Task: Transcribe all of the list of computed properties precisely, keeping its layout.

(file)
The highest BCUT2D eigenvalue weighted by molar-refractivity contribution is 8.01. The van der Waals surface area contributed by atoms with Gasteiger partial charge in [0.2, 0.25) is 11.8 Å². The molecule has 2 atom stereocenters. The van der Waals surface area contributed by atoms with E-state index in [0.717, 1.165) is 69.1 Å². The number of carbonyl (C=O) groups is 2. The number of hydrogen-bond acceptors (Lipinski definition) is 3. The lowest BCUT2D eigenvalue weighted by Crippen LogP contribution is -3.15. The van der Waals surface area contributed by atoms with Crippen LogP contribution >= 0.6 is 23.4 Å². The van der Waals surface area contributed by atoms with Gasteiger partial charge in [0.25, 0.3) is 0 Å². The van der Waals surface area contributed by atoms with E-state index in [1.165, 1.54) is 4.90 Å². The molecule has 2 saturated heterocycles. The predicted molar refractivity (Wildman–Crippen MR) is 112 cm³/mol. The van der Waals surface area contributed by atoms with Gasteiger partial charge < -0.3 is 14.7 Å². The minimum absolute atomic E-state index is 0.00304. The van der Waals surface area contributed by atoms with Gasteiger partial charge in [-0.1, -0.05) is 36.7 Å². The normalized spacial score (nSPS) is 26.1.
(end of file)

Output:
The highest BCUT2D eigenvalue weighted by molar-refractivity contribution is 8.01. The van der Waals surface area contributed by atoms with Gasteiger partial charge in [0.2, 0.25) is 11.8 Å². The molecule has 2 atom stereocenters. The van der Waals surface area contributed by atoms with E-state index in [0.717, 1.165) is 69.1 Å². The number of carbonyl (C=O) groups is 2. The number of hydrogen-bond acceptors (Lipinski definition) is 3. The lowest BCUT2D eigenvalue weighted by Crippen LogP contribution is -3.15. The van der Waals surface area contributed by atoms with Crippen LogP contribution >= 0.6 is 23.4 Å². The van der Waals surface area contributed by atoms with Gasteiger partial charge in [0.25, 0.3) is 0 Å². The van der Waals surface area contributed by atoms with E-state index in [1.165, 1.54) is 4.90 Å². The molecule has 2 saturated heterocycles. The predicted molar refractivity (Wildman–Crippen MR) is 112 cm³/mol. The van der Waals surface area contributed by atoms with Gasteiger partial charge < -0.3 is 14.7 Å². The minimum absolute atomic E-state index is 0.00304. The van der Waals surface area contributed by atoms with Gasteiger partial charge in [-0.1, -0.05) is 36.7 Å². The normalized spacial score (nSPS) is 26.1.